The role of smoking status on postoperative complications and survival in lung cancer patients presenting to M.D. Anderson Cancer Center
It is estimated that 50% of all lung cancer patients continue to smoke after diagnosis. Many of these lung cancer patients who are current smokers often experience tremendous guilt and responsibility for their disease, and feel it might be too late for them to quit smoking. In addition, many oncologists may be heard to say that it is 'too late', 'it doesn't matter', 'it is too difficult', 'it is too stressful' for their patients to stop smoking, or they never identify the smoking status of the patient. Many oncologists feel unprepared to address smoking cessation as part of their clinical practice. In reality, physicians can have tremendous effects on motivating patients, particularly when patients are initially being diagnosed with cancer. More information is needed to convince patients to quit smoking and to encourage clinicians to assist patients with their smoking cessation. In this current study, smoking status at time of lung cancer diagnosis was assessed to examine its impact on complications and survival, after exploring the reliability of smoking data that is self-reported. Logistic Regression was used to determine the risks of smoking prior to lung resection. In addition, survival analysis was performed to examine the impact of smoking on survival. The reliability of how patients report their smoking status was high, but there was some discordance between current smokers and recent quitters. In addition, we found that cigarette pack-year history and duration of smoking cessation were directly related to the rate of a pulmonary complication. In regards to survival, we found that current smoking at time of lung cancer diagnosis was an independent predictor of early stage lung cancer. This evidence supports the idea that it is "never too late" for patients to quit smoking and health care providers should incorporate smoking status regularly into their clinical practice.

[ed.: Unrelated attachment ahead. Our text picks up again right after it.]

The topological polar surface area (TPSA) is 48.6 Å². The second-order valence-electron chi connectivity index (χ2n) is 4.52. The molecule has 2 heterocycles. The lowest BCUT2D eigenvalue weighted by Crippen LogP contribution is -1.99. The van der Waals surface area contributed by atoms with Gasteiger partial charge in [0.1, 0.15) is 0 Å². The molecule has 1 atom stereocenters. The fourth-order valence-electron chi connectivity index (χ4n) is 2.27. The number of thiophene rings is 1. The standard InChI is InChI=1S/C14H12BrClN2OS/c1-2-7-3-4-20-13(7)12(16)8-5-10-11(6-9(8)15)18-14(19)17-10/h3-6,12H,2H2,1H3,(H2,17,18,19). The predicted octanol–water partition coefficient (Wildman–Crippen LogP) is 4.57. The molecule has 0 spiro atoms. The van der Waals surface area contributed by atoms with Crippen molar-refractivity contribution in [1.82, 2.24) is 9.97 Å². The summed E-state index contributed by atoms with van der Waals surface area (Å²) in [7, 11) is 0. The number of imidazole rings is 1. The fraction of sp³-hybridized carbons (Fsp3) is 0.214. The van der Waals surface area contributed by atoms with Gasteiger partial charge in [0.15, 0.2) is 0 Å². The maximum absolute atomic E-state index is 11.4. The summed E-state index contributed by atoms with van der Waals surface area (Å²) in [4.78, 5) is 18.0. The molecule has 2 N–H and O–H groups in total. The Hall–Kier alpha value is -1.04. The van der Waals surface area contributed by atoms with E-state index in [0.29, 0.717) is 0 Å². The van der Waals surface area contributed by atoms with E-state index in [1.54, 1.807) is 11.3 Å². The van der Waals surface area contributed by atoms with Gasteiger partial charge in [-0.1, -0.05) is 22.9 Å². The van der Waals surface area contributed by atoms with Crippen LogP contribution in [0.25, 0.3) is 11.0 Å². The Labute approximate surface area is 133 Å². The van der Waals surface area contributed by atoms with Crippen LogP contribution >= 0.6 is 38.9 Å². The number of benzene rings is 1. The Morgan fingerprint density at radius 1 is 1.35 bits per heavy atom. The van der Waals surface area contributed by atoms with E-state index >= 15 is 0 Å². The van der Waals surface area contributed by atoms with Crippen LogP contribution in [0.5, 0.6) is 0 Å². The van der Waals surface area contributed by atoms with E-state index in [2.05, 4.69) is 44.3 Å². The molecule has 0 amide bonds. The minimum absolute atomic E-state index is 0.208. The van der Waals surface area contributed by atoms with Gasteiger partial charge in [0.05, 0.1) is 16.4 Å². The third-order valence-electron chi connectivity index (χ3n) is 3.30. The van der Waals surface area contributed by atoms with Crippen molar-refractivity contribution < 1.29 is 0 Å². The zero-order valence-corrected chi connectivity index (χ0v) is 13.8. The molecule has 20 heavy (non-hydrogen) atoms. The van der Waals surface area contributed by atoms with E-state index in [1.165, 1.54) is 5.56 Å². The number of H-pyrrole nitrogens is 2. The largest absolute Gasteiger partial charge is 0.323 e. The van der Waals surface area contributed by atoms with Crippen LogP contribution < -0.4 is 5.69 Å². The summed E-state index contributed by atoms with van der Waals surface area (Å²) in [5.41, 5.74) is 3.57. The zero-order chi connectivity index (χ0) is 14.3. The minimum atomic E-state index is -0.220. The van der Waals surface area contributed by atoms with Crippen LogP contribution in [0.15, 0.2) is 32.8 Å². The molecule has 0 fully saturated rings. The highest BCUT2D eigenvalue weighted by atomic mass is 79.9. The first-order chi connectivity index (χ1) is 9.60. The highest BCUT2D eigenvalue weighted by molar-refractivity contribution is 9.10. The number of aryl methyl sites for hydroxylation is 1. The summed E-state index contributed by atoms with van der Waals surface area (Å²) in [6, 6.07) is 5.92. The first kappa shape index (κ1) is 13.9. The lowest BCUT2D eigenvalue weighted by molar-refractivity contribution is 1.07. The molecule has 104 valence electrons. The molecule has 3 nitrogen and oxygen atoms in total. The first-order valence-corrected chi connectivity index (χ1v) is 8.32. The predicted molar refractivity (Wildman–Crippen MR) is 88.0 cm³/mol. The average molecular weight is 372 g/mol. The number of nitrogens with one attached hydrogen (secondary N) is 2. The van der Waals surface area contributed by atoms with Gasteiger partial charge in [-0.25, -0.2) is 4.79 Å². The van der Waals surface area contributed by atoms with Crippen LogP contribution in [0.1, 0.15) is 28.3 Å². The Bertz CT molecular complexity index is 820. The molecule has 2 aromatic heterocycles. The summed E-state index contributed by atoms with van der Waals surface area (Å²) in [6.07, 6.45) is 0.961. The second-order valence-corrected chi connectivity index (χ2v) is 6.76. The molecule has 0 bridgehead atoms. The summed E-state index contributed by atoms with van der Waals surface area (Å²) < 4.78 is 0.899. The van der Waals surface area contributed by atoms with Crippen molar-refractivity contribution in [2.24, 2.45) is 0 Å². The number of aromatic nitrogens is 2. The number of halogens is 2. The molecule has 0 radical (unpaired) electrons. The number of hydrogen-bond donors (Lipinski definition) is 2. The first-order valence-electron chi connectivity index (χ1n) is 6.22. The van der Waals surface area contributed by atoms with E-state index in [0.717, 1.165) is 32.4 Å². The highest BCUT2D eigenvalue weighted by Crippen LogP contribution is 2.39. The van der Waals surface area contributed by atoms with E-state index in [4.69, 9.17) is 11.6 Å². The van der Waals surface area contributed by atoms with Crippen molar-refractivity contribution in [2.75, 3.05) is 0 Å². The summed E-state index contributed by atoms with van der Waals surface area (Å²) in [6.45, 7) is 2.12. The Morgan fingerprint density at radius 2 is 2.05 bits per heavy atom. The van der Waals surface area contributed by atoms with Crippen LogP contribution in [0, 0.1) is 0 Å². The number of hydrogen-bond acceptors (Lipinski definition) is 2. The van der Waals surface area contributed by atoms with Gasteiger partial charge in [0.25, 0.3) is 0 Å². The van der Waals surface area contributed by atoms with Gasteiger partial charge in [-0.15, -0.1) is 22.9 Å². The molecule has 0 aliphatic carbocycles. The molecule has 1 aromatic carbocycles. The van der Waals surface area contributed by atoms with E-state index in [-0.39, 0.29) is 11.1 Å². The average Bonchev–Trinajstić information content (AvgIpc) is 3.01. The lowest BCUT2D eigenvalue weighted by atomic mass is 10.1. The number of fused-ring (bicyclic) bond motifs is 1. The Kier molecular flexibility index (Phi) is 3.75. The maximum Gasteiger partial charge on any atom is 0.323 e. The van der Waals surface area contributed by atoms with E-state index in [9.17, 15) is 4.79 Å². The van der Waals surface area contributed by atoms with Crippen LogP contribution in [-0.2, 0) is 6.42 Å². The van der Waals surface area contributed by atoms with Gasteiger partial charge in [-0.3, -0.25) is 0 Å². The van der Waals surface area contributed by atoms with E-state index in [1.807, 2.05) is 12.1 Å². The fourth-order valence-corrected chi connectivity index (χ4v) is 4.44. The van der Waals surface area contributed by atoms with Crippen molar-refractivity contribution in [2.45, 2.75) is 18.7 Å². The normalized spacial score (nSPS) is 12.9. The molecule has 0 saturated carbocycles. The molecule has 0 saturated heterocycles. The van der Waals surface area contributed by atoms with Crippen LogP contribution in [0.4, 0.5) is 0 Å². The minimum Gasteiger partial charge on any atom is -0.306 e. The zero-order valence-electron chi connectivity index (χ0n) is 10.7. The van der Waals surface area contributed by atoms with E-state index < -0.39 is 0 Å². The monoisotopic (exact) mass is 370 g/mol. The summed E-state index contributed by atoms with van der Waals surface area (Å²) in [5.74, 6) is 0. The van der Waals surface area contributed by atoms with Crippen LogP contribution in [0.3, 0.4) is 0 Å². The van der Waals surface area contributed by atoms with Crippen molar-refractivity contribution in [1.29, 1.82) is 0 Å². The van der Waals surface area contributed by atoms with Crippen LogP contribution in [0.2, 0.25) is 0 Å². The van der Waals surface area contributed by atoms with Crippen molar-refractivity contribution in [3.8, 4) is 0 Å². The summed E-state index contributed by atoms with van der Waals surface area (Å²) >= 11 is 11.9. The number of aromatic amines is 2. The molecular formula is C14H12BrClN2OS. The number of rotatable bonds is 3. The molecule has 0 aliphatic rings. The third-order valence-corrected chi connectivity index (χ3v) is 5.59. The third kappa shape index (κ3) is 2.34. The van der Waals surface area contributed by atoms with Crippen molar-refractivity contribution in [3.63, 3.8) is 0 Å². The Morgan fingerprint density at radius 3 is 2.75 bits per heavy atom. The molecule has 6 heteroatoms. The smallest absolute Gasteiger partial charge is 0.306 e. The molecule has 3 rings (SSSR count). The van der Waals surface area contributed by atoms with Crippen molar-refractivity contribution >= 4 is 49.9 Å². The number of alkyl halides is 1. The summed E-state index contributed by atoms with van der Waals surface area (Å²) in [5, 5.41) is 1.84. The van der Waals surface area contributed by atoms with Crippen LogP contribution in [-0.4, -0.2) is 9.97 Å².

Merriman, Kelly Willis, "The role of smoking status on postoperative complications and survival in lung cancer patients presenting to M.D. Anderson Cancer Center" (2007). Texas Medical Center Dissertations (via ProQuest). AAI3284084.